Philanthropy in China is at a turning point:
The Sichuan earthquake in May 2008 had a tremendous impact on increasing awareness around philanthropy in China. The disaster resulted in increasing demands by government and the public for increased NGO transparency as well as greater attention to the state of the broader philanthropic landscape. Business’ contribution to society came under increased scrutiny, NGOs were recognized for their important role in carrying out disaster relief efforts, and private foundations quickly sprang up across the country.
Just two years later, there are now over 1,500 foundations across China, and the proportion of domestic donations doubled from 14.1 percent in 2007 to 28 percent in 2009. Both domestic and foreign businesses are now finding innovative ways to make social investments that have greater impacts.
Other trends currently influencing the development of the Chinese philanthropic sector include:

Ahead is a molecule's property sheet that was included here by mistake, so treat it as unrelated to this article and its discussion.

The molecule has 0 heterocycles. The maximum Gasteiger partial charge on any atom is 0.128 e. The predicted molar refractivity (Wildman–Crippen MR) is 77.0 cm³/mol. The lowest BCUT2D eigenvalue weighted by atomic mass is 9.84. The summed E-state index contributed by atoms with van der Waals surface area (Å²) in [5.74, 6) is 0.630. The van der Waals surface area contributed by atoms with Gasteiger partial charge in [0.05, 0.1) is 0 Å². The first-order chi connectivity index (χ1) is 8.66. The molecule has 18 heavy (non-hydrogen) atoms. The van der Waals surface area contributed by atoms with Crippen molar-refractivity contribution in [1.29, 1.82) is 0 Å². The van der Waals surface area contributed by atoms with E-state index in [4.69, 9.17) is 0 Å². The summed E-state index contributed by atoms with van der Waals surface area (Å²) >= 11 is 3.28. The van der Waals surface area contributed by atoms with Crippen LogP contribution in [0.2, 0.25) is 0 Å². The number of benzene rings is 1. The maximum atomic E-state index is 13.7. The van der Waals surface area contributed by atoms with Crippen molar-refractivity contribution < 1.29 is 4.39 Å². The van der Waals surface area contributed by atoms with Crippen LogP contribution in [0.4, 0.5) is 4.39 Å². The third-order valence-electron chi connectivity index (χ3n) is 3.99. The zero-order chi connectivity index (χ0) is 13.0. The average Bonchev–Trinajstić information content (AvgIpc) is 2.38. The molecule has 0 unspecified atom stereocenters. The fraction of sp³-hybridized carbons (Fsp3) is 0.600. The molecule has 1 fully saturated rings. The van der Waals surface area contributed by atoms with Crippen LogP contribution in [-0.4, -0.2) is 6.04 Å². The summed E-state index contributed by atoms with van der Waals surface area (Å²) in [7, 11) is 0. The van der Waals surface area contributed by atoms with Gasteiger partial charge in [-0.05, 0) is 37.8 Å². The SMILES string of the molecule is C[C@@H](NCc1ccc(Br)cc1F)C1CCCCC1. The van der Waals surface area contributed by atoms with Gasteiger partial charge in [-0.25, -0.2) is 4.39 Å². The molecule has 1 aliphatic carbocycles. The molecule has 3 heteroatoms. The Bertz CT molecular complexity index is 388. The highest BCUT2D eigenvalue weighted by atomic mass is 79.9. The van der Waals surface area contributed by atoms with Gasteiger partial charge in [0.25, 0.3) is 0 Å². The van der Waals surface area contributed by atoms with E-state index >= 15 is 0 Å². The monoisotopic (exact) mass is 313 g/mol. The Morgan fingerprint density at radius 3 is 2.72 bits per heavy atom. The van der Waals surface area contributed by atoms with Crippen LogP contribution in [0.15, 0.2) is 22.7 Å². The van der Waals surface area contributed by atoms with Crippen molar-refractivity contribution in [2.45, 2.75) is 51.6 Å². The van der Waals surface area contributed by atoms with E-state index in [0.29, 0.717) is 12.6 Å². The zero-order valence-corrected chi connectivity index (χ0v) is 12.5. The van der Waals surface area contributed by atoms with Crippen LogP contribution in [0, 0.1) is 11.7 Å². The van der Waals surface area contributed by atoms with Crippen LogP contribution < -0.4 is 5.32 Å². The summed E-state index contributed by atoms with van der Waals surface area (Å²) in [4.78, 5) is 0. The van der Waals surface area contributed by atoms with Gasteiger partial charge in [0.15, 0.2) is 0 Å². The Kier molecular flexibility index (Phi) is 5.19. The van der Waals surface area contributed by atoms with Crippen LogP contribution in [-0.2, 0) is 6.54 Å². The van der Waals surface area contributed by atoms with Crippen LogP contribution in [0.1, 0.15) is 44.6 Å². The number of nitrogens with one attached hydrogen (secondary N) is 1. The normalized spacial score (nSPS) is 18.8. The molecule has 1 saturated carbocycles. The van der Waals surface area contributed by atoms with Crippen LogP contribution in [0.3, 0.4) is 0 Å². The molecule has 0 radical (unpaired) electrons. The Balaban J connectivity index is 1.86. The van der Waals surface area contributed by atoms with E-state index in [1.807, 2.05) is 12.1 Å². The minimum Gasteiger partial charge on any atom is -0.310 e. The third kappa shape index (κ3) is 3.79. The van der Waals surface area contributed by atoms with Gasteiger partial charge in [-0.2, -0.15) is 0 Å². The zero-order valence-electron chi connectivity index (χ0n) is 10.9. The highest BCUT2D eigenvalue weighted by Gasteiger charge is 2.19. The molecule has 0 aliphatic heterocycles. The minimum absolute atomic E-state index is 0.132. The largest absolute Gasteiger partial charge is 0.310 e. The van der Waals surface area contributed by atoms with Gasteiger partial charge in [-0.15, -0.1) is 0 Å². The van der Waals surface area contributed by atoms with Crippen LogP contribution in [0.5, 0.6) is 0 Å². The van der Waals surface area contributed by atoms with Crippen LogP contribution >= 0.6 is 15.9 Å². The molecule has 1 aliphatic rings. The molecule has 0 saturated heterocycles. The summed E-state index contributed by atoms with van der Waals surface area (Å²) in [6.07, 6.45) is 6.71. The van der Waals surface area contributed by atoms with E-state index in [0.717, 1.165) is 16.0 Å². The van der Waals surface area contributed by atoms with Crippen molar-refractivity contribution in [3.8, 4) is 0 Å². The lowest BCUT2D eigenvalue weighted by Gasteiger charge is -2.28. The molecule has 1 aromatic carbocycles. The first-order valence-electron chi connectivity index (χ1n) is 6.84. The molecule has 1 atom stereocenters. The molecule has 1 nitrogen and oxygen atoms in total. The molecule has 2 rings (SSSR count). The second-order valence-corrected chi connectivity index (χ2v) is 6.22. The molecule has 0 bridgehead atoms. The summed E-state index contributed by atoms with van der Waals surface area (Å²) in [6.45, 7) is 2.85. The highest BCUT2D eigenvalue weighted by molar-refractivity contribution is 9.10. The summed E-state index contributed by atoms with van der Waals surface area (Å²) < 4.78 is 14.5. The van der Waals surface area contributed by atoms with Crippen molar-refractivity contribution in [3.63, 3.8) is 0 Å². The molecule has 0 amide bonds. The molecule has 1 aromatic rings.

Chinese companies are approaching philanthropy more strategically by diversifying their support and focusing more on impact.
The number of private foundations is rapidly growing, and they are seeking innovative ways to leverage their founding entrepreneurs’ diverse resources, skills, and networks.
Grassroots NGOs are acquiring more domestic funding and increasing their staff capacity and professionalism, while established NGOs are becoming increasingly innovative.
Despite these positive trends, challenges still remain, including: an unfavorable policy environment for NGOs, a lack of effective use of corporate resources, and the operational inexperience of foundations.
To this end, BSR has developed CiYuan (慈源), or the China Philanthropy Incubator, a three-year effort which will build cross-sector partnerships to enhance the value of social investment in China.